If you have been a friendly, co-operative and approachable author and had a successful first event, you won’t have to go through this hoop again. I live abroad and can’t pop in anytime so I paid special attention to staying in touch. I sent an email about four months before my planned date, telling the events manger about INCEPTIO’s progress, and awards, and tentatively booked a date for PERFIDITAS. I made a point of visiting the store in person a month later – I was in the UK speaking at a conference – to chat and confirm details.

5. The key to a successful evening is, rather predictably, preparation. Write your talk, speak it aloud, condense it on to cards, but practise it. Make sure the launch venue has glasses/plates/bowls or take your own. Do offer a drink, both alcoholic and soft. You don’t need fancy canapés; good supermarket nibbles are fine. Take plenty of postcards (you can put one on each chair beforehand), bookmarks, pens, etc. and a guestbook.
Exactly the same, but you need less food than you think.

Before the hordes arrived!
Before the hordes arrived!

6. If your sales aren’t going through the venue’s tills, then designate a friend to take the cash. You won’t have time – you’ll be busy talking to people and signing books. Exactly the same

7. And smile. The audience has come to see you. They want to hear what you have to say. And they can be incredibly lovely when they queue with their book for you to sign.
This is so true!

Inceptio Talk

8. Always sign the title page, never the cover or a blank leaf. Check how names are spelled.
Be very careful of Nicky/Nickie/Nikki/Nic and don’t let’s talk about all the Kate/Catherine/Kathryn permutations.

9. Arrange for somebody else to take plenty of photographs especially of you holding your book, or high resolution printed image if an ebook.  You can then use these photos to publicise your book further!
Exactly the same

Me and Sue Cook at the till!
Me and Sue Cook at the till!

10. Post photos on your blog, Facebook pages, send a brief write-up to the local paper and monthlies’ social pages.
Exactly the same

The second launch is not the same unknown, but it’s scary in different ways. Friends who came first time may not bother this time, although those who couldn’t make the first launch may come to this one. The big trap is thinking that now you have one big event under your belt, you can wing it – see point 5 above. But once everything’s ready on the night and it’s five minutes to go, take a deep breath, smile and prepare to enjoy it.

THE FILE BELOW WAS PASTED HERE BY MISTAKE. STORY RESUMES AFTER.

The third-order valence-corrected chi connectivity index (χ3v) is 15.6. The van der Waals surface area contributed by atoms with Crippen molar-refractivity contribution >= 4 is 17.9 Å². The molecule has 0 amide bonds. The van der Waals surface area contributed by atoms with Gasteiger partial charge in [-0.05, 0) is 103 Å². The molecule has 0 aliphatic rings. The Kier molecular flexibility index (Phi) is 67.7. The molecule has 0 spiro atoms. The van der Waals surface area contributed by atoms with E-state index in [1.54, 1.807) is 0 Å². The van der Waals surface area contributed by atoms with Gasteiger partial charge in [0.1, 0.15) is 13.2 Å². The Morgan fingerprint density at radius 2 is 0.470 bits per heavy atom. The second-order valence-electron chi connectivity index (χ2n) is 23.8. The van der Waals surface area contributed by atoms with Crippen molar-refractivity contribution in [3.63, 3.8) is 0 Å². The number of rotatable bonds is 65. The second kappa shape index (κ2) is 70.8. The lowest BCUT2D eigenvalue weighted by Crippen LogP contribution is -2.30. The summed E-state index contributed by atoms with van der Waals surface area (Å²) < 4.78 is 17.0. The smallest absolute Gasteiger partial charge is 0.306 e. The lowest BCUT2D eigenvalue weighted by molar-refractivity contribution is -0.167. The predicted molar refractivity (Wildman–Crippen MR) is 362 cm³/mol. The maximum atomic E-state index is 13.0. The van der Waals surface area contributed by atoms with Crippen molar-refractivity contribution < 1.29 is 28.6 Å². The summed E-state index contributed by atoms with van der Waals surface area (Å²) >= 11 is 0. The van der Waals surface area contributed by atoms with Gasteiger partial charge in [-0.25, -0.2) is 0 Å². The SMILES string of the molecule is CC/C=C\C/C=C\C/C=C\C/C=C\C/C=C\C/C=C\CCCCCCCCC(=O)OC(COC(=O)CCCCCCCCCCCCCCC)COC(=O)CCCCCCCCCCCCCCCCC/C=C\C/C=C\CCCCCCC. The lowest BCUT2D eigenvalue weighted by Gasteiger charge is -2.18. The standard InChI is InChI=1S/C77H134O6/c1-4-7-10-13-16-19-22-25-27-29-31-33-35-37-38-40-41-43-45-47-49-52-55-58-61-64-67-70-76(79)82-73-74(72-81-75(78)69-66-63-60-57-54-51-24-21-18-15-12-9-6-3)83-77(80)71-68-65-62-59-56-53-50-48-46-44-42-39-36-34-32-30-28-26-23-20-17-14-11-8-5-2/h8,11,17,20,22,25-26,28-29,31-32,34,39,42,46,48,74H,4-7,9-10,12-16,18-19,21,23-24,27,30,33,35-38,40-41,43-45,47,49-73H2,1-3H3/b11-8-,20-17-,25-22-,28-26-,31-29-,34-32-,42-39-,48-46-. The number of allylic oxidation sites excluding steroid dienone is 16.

Perfiditas cover

Alison’s second book in the Roma Nova series, PERFIDITAS, has just been published in paperback and ebook formats and she’ll be launching it at Waterstones Tunbridge Wells on 6 November. Do go along!

What’s PERFIDITAS about?

Captain Carina Mitela of the Praetorian Guard Special Forces is in trouble – one colleague has tried to kill her and another has set a trap to incriminate her in a conspiracy to topple the government of Roma Nova. Founded sixteen hundred years ago by Roman dissidents and ruled by women, Roma Nova barely survived a devastating coup d’état thirty years ago. Carina swears to prevent a repeat and not merely for love of country.

Seeking help from a not quite legal old friend could wreck her marriage to the enigmatic Conrad. Once proscribed and operating illegally, she risks being terminated by both security services and conspirators. As she struggles to overcome the desperate odds and save her beloved Roma Nova and her own life, she faces the ultimate betrayal…

What others have said

“Sassy, intriguing, page-turning…  Roma Nova is a fascinating world” – Simon Scarrow

Powerful storytelling, vivid characters and a page-turning plot”
– Jean Fullerton

Scenes and characters are sometimes so vividly described that I felt I was watching a movie.” – Sue Cook

And here’s a trailer with some exciting music:

PERFIDITAS is available through your local bookshop (paperback), on your local Amazon (paperback and ebook) and on other online retailers.

You can read more about Alison, Romans, alternate history and writing here on her blog at

or on Facebook:


Twitter: @alison_morton

Wow! Thanks Alison for those brilliant tips – I’ll certainly be coming back to this post when I launch my next book. And aren’t those photos of Alison in Waterstones lovely? It’s great to see the big bookshops supporting indies alongside smaller, independent bookshops. Good luck with the book, Alison x

The World’s Smallest Book Launch by Cathy Bramley

Today I’m absolutely delighted to welcome debut novelist Cathy Bramley to the blog. Cathy’s book Conditional Love has just been released and you can read my review (yes, review!) at the end of Cathy’s post. I love the idea of the world’s smallest book launch so I hope you’ll read on and then take a minute to say hello to Cathy in the comments below. Over to you, Cathy!

The World’s Smallest Book Launch

Cathy Bramley Profile pic lo

I’m so excited – this is my first ever guest blog post as a published author! Woo hoo! Thank you to the wonderful Jo Phillips, who has not only coaxed me gently towards the publication finishing line, but has also allowed me access to her fantastic and dedicated blog followers (no pressure not to let her down then! :))